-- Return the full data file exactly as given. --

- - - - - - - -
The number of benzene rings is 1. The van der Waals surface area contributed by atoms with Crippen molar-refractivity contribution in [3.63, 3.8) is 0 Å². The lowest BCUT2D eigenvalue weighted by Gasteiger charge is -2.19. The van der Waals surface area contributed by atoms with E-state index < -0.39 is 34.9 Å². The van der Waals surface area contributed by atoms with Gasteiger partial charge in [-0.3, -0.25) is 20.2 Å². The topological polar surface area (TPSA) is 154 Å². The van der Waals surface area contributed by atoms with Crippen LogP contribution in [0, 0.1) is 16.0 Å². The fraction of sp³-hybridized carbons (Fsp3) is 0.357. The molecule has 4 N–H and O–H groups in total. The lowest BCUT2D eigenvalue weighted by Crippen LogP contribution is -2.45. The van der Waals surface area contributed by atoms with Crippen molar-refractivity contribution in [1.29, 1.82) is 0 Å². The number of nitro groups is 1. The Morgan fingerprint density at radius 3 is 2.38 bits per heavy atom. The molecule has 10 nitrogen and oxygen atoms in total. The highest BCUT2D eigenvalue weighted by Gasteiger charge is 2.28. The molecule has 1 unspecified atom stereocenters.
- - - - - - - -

The number of benzene rings is 1. The van der Waals surface area contributed by atoms with Crippen molar-refractivity contribution in [3.63, 3.8) is 0 Å². The lowest BCUT2D eigenvalue weighted by Gasteiger charge is -2.19. The van der Waals surface area contributed by atoms with E-state index < -0.39 is 34.9 Å². The van der Waals surface area contributed by atoms with Gasteiger partial charge in [-0.3, -0.25) is 20.2 Å². The topological polar surface area (TPSA) is 154 Å². The van der Waals surface area contributed by atoms with Crippen LogP contribution in [0, 0.1) is 16.0 Å². The fraction of sp³-hybridized carbons (Fsp3) is 0.357. The molecule has 4 N–H and O–H groups in total. The lowest BCUT2D eigenvalue weighted by Crippen LogP contribution is -2.45. The van der Waals surface area contributed by atoms with Crippen molar-refractivity contribution in [1.29, 1.82) is 0 Å². The number of nitro groups is 1. The Morgan fingerprint density at radius 3 is 2.38 bits per heavy atom. The molecule has 10 nitrogen and oxygen atoms in total. The highest BCUT2D eigenvalue weighted by Gasteiger charge is 2.28. The molecule has 1 unspecified atom stereocenters.